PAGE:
So here I am, pondering the events of the last month, my illness — which was compounded and lasted for nearly a month as it was — and the consequences of Being and seeing how one is.
Our identity obscures everything, and we love it and believe in it. We don’t see how much of a garbageman it is, how it has determined what scraps of trash are worthwhile and how it has collected them over a lifetime over and over again. There are people who reflect this habit with an external hoarding which becomes the subject of bemusement or even mockery who those that don’t understand that; we’ve all seen the movies and documentaries about people who have basements (and even whole apartments and houses) filled with paper and junk until they can’t walk around, the walls of trash closing in around them.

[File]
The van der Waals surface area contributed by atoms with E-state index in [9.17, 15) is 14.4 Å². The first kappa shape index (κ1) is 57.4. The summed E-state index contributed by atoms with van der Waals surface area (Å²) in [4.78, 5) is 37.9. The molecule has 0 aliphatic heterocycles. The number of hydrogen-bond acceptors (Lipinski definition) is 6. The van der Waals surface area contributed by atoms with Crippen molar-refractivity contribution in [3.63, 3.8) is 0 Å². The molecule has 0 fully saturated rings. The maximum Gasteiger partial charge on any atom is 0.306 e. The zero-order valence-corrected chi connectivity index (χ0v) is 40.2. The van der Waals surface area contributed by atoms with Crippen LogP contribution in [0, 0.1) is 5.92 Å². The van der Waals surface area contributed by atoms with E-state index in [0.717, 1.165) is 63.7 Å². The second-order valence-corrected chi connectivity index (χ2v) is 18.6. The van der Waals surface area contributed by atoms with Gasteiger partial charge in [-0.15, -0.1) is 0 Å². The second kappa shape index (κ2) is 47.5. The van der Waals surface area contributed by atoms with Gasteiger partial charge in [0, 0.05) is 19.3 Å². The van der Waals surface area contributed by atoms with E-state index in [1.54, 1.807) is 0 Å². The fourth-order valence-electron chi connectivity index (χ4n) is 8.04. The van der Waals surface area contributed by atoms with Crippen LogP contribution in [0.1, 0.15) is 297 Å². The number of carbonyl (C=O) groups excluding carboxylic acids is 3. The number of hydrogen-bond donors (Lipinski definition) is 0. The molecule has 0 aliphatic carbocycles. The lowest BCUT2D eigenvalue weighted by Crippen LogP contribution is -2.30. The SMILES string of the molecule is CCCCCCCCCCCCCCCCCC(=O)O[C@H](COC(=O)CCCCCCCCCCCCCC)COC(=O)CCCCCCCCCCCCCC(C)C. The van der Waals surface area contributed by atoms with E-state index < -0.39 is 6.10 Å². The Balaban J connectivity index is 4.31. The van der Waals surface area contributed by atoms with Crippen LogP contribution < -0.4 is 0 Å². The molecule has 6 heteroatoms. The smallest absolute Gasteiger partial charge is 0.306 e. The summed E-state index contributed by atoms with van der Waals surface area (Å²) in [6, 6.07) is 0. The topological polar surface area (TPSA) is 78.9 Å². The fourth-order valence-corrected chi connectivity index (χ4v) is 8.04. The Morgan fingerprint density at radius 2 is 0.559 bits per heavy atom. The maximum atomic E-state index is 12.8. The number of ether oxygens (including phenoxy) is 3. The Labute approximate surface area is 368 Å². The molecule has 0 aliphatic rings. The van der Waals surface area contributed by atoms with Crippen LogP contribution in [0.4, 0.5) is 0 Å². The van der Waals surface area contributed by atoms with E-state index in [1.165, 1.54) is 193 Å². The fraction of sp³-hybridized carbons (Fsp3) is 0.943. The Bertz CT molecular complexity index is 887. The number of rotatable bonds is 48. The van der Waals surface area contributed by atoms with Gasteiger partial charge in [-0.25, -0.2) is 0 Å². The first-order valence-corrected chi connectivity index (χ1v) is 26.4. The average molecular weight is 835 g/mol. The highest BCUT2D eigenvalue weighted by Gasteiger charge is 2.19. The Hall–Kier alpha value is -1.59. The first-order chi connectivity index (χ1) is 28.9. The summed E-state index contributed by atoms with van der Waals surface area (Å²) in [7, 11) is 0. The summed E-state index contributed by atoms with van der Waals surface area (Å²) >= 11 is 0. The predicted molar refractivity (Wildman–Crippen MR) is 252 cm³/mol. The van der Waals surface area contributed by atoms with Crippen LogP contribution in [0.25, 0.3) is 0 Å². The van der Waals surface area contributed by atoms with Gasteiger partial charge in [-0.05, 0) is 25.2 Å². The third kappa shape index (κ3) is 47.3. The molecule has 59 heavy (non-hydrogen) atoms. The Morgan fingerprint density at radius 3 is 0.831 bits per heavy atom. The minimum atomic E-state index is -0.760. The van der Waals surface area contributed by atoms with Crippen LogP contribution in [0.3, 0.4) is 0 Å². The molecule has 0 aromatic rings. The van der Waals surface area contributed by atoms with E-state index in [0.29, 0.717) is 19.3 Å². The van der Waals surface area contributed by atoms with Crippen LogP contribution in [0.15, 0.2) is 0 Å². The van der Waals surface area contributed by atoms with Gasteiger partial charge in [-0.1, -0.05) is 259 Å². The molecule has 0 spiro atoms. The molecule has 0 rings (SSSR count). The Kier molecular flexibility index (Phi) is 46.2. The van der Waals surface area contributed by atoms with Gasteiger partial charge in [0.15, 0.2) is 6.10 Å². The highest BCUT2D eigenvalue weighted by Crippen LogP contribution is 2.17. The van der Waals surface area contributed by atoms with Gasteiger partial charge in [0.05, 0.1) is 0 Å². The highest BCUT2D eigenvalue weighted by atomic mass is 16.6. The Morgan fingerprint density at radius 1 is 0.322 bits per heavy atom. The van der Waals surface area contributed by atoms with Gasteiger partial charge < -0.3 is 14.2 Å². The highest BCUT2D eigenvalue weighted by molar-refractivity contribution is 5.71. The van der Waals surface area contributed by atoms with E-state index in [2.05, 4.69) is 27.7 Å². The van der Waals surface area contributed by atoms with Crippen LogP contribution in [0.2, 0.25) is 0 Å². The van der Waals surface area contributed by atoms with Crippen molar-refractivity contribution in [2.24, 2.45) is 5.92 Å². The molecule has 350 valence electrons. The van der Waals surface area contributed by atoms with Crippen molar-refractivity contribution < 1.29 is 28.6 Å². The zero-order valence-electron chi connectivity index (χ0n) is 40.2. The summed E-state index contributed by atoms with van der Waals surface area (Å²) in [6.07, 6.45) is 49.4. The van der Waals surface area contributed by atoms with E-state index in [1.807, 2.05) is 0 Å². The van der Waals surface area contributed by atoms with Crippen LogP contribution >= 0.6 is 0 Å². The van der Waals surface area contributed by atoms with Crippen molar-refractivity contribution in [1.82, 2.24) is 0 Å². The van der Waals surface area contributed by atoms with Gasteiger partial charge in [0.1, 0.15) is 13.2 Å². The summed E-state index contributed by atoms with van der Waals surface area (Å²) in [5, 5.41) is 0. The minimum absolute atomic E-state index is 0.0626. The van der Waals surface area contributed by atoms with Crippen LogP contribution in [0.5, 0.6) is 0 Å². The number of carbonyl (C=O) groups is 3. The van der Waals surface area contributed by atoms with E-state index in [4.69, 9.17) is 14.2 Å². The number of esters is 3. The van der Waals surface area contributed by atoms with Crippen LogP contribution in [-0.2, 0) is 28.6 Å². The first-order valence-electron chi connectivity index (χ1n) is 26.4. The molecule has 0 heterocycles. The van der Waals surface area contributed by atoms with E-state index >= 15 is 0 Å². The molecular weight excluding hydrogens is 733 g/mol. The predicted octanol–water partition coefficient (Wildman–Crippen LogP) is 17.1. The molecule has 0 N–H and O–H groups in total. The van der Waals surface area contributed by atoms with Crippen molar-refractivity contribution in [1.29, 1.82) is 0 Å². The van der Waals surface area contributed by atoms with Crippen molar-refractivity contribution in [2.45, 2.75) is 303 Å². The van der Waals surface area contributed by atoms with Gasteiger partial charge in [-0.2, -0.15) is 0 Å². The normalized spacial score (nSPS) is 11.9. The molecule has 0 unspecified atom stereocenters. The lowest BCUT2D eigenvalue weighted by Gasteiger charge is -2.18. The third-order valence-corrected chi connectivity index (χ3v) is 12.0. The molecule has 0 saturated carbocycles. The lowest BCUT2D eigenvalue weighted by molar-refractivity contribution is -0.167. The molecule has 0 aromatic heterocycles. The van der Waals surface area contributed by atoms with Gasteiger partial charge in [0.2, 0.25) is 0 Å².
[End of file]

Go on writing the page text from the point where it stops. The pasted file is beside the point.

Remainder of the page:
This outward pathology is an outer reflection of something that goes on in every human being. We collect what is unreal and glue it to the shell of our personality like a hermit crab disguising itself; then we lug the shell around, tucking ourselves into it whenever a threat appears. If we see someone else with an attractive shell, we will try to steal a bit of it for ourselves, or find something similar to glue it to who we are; and so it goes. We all become trash bearers, envious of one another’s trash, and obsessed with collecting more trash to glue to our shells. And it works the same way as it does in the world of animals: what we collect is used to disguise ourselves: